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Wisley's Alpine Diary

This entry: 08 May 2011 by Paul Cumbleton

Log 88

Wisley’s Alpine Log


By Paul Cumbleton


2011: Log 04…08 May

About a month ago the alpine team at Wisley got an opportunity to visit our sister garden at Harlow Carr in Harrogate, Yorkshire, in the north of England. A new alpine house was built there in 2009 but none of us had seen it yet. Much larger than the old, wooden house it replaced, the new aluminium house is a huge improvement. Here is the old house:

And this is the new house:

Inside, it is landscaped with rock, giving places where some areas are planted out and others are for plants in pots to be plunged.

In the two years since it was planted, the plants have certainly grown and look really happy in this environment:

Kaye Griffiths is responsible for this house and I thought she has done magnificently in producing an attractive display of real interest. Here she is in the house:

Up here in the cooler north of England, some plants grow much better than we can manage down at Wisley. I was particularly impressed with some of the Androsaces:

One or two other plants on display include this rather good Draba longisiliqua:

Erigeron aureus ‘Canary Bird’:

Armeria juniperifolia:

Cassiope ‘Muirhead’:

Outside, the house is surrounded by many troughs such as this one:

Another interesting feature was this one made with old roofing slates:

Behind the scenes, Kaye has one large service house where she grows the potted alpines:

Elsewhere in the garden at Harlow Carr, one thing that must be mentioned is the new Bramhill Learning Centre that has opened:

This innovative new centre is one of the UK's greenest buildings and will provide free education facilities for more than 10,000 children every year. It has been designed to be carbon neutral; in fact every element of this innovative building has been created with environmental sustainability and biodiversity in mind. In addition to construction using renewable and recycled materials, the two-storey s-shaped building incorporates numerous features to minimise energy consumption. These include sun pipes to channel natural light into rooms, a ground source heat pump, solar panels and a wind turbine.


The learning centre features:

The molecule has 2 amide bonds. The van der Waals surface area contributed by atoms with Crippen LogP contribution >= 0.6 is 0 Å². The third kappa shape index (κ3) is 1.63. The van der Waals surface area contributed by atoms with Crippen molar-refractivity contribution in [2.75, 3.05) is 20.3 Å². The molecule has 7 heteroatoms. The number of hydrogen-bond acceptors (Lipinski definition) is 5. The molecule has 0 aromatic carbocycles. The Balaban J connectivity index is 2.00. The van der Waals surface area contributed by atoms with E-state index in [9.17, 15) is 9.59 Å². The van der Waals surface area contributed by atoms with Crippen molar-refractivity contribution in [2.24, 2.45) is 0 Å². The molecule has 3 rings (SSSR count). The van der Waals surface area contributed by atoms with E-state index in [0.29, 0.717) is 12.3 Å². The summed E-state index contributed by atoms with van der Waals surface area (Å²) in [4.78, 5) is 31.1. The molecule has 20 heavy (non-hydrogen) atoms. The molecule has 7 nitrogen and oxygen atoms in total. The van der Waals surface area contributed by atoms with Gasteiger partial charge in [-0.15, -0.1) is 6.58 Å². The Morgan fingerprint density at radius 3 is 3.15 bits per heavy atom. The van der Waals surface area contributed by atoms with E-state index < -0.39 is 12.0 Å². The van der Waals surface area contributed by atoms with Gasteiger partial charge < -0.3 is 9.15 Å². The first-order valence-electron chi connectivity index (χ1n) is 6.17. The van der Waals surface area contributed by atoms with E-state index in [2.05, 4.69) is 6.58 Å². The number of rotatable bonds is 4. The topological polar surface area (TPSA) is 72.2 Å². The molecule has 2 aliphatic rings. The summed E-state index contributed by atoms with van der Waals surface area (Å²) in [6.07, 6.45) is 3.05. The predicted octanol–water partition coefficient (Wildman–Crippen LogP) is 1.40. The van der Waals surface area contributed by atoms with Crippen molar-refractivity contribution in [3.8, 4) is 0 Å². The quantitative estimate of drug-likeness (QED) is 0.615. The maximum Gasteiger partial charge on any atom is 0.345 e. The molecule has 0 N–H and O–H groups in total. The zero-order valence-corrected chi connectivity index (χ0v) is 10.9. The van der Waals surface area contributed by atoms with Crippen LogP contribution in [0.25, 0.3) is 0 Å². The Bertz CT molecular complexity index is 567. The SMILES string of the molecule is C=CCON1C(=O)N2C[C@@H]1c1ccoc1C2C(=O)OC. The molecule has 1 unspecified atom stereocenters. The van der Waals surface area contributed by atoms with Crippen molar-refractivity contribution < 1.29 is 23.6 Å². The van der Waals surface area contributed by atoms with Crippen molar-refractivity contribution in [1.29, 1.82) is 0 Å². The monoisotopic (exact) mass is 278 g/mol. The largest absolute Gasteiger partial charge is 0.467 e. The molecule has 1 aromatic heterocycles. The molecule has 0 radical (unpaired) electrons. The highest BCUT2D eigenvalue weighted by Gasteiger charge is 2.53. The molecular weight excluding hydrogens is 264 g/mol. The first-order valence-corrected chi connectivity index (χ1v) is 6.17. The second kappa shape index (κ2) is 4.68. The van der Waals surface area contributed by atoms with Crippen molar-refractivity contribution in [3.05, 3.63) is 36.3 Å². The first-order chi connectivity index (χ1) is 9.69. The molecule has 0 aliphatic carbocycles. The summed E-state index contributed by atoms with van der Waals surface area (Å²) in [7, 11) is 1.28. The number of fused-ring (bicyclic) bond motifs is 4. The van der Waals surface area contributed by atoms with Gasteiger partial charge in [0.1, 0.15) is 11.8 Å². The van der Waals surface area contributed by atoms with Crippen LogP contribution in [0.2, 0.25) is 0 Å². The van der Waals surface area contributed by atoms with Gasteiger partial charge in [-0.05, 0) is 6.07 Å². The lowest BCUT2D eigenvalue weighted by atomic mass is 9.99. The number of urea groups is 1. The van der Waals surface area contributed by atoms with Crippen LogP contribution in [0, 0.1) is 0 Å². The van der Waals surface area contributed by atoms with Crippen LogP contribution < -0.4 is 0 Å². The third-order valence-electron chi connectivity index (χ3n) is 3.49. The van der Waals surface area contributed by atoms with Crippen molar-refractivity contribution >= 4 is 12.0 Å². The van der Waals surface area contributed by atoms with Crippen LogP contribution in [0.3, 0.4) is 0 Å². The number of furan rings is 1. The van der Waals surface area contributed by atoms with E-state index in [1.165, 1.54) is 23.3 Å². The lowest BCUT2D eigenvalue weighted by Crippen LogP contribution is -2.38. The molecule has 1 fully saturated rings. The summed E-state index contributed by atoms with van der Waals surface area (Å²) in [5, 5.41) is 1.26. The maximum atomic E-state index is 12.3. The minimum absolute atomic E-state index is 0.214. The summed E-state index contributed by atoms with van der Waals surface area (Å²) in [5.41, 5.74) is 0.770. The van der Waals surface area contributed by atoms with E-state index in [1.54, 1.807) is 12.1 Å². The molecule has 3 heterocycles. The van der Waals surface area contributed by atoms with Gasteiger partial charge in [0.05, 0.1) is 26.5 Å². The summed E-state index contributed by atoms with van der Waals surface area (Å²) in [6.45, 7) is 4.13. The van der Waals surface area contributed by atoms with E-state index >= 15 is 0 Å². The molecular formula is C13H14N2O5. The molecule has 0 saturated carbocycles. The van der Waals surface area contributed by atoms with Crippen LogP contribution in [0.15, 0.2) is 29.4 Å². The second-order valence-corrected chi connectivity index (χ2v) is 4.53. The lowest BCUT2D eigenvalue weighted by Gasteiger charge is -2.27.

• Three flexible teaching spaces, equipped to provide a range of learning experiences for children and adults
  • The new Blundell Library where anyone can consult the latest publications on plants and gardening
  • Outside is the Montague Burton Teaching Garden to help adults and children learn practical garden skills. There is also a wildlife pond and a living roof.


During our visit, I was privileged to be able to give a lecture in this building to Harlow Carr staff, showing them the construction of the new crevice garden at Wisley, describing also the history of crevice gardening and its benefits. Hopefully at some future date, the Harlow Carr staff will be able to pay a return visit to Wisley to see it for themselves.


On our return journey to Wisley, we made a detour to visit Slack Top Nursery (see ). This specialist alpine nursery is run by Michael & Allison Mitchell and has a fabulous location 900m up in the Pennines above the popular tourist town of Hebden Bridge. Well known for the several gold medals they have won at shows, Michael & Allison grow a wide range of alpines. Despite being extremely busy at the time, preparing for their display at the Harrogate show, they made time to make us feel extremely welcome and we were able to acquire some fine plants for the crevice garden back at Wisley. I can recommend anyone to pay them a visit if you are looking for some plants.


Our trip was well worth while and we were really impressed with the new alpine house. If you are able to go and see it for yourself I’m sure you will not be disappointed. I will finish with a picture of our team inside the new glasshouse:

Back row, left to right: Lucie Rudnicka, Annette Dalton, Anita Drury, Chris Allan


Front row, left to right: Kathryn Hart, myself (Paul Cumbleton) and Chloe Wells



If you would like to visit Harlow Carr, more information can be found on the RHS website at:

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